I love my Mother dearly. Let’s start off with that so there’s no confusion. But when I think about the beginnings of my journey towards a more simple life, I must begin with her. My Mom grew up in the Ilocos Norte province of the Philippines. To say that she lived a modest life is certainly putting it mildly. With her sense of adventure and ambition she ended up in Canada when she was just 21 years old, completely on her own. Eventually she met my Dad (who moved to Canada from Denmark when he was just 21 – also completely on his own!). They worked hard, saved up some money, had two kids and bought a house together. Eventually my Dad’s business started to prosper and for the first time in both of their lives they started to live comfortably. Comfortable enough to go on yearly vacations, and to buy stuff. And then more stuff.
It wasn’t that my Mom hoarded things, but she certainly liked to shop (and still does to this day). I can’t blame her for liking things. Things she never dreamed of having when she grew up.
But we are so different. While things give my Mom comfort, they stress me out. To put it more accurately, too many things stress me out. I don’t know why this is, but I have felt this way probably since I was a teenager. And then there was the Arctic. When I was 22 years old I was given the experience of a lifetime to do archaeological work on a remote Arctic island (Somerset Island if you’re interested). A twin otter plane set us down on a hard shale beach (no landing strips) on what was to be our home for the next 2 months. There was no sign of modern civilization anywhere. Just 100% nature. If you wanted to bathe, there’s the pond (with caribou dung in it). If you wanted to drink, there’s the pond (with caribou dung in it). I could write a book on that experience, and the following year’s when I returned, but for the sake of this blog post, I will say that it was a profound experience to live submersed in nature like that. The only sound, and I mean only, was the sound of our voices and the battery operated cassette player. Every now and then a twin otter plane would fly above, and the sound was jarring.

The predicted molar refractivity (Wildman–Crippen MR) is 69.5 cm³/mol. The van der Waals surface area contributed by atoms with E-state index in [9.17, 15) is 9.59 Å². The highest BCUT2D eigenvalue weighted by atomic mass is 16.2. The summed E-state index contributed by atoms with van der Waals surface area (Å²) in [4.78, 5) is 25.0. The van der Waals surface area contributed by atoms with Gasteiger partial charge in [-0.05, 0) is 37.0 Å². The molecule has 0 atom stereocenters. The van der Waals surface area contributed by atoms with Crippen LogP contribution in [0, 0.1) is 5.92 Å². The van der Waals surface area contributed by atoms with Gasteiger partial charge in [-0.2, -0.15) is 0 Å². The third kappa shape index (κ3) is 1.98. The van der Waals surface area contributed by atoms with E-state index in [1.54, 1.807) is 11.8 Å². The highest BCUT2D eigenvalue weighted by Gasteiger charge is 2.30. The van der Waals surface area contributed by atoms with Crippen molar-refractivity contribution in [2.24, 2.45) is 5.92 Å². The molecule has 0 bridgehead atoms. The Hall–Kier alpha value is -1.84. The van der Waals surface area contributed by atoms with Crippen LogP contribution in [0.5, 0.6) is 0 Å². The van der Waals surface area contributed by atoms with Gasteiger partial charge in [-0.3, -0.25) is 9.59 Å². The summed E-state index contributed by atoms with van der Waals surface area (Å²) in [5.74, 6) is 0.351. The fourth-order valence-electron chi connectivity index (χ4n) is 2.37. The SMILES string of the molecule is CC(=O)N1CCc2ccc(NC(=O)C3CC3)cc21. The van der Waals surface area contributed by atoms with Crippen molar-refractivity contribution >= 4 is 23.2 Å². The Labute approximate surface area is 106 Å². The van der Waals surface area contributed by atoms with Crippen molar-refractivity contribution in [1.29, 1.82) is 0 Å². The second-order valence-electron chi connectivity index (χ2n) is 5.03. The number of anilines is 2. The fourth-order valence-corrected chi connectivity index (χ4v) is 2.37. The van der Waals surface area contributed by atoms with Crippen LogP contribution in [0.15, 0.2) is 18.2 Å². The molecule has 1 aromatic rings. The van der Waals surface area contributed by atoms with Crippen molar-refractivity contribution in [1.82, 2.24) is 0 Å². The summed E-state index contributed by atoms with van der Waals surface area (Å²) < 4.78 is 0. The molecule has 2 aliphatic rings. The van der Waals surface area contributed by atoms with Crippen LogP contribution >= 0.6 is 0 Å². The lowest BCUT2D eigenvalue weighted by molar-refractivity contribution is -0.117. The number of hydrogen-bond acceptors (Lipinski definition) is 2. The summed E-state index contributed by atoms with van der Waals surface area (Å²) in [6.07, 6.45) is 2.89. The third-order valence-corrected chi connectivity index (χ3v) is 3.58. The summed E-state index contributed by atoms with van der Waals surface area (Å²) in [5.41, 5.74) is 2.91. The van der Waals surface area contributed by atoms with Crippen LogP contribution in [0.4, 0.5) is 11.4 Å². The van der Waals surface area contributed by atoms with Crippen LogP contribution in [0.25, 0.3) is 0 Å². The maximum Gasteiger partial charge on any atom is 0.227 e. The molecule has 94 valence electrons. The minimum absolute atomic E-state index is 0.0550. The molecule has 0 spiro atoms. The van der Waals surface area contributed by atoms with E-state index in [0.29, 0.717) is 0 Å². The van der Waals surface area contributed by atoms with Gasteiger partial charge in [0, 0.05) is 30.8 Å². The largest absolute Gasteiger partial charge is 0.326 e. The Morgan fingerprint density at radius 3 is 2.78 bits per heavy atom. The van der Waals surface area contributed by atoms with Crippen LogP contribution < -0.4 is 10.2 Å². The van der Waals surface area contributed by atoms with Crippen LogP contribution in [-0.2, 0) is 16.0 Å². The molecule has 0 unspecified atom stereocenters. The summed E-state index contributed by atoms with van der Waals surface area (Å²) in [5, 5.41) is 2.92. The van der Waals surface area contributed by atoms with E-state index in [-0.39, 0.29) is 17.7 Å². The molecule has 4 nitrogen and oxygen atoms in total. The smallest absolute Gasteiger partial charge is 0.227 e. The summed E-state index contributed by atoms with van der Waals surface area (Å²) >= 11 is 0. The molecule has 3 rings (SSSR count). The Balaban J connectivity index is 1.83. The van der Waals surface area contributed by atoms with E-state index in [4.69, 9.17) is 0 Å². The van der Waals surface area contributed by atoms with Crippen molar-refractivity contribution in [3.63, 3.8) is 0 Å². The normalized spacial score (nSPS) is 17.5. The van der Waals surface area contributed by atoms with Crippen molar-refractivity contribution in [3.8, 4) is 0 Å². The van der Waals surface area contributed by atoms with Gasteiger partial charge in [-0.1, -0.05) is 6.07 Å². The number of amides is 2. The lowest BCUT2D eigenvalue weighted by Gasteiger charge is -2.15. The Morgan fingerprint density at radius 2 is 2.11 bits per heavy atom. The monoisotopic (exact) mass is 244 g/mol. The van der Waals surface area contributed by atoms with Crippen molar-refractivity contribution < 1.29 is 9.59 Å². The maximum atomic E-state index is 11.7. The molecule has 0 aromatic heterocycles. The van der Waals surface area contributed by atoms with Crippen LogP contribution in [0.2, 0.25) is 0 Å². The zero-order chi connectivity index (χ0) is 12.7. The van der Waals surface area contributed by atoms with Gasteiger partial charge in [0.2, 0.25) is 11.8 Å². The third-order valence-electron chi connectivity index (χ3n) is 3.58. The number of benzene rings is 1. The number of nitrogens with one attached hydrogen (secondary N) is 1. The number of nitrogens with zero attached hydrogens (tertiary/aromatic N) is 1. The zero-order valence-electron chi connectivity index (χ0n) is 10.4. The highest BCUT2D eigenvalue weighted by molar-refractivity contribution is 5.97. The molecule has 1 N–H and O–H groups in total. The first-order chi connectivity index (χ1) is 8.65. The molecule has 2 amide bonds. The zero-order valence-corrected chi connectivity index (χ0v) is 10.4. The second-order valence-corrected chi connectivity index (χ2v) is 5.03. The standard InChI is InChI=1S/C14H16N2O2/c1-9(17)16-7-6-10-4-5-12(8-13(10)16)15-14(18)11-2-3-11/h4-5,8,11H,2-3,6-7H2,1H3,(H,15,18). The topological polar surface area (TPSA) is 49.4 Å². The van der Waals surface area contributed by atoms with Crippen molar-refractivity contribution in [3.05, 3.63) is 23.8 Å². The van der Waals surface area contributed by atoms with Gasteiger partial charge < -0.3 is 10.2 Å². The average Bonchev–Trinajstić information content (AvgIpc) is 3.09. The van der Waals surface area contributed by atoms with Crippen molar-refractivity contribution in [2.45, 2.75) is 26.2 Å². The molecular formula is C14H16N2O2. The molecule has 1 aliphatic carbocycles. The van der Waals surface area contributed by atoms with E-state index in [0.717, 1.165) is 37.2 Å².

I lived life with only the belongings I could carry in my backpack. Our supervisor provided the food and supplies needed for the excavation, as well as the kitchen and living tents. I had books with me that I cherished, as they were my only extraneous belongings. I became mesmerized with them, curled up in my sleeping bag at night while the sun shone (24 hour sunlight in the Arctic during the Summer months). I was the happiest I had ever been in my entire life.
When we returned home, I was a changed person. I stopped showering everyday because the idea now seemed preposterous (and wasteful). I became overwhelmed by all the sound – the cars, televisions, crowds of people – it was all so noticeable. Most importantly, I realized I didn’t need a lot of stuff to be truly happy. Having only those 6 books in the Arctic made me treasure them so much more. What if I culled all the stuff in my life that I didn’t really need and focussed on those things I really valued but had been ignoring because there’s just too much other crap getting in the way? I haven’t read Marie Kondo’s book because I could have written that book decades ago! And I wish I had!
The years have passed. I spent the rest of my twenties continuing my research into the prehistoric hunter-gatherers of the Arctic and sub-Artic regions. In my thirties I became a software developer and Mom. And now I’m in my 40s. I wish I could tell you that we have no tv, but we do. In fact we have three of them. But, I’m still striving towards simplicity. I treasure the items that we have in our house – they were carefully selected by me. I focus on quality and not quantity. I cull and donate regularly. I believe that nature is healing. And I still don’t shower everyday (it’s still preposterous and wasteful). My experiences with my Mom and the Arctic have given me an awareness that I carry with me every single day, and to say that I’m grateful for them is certainly putting it mildly.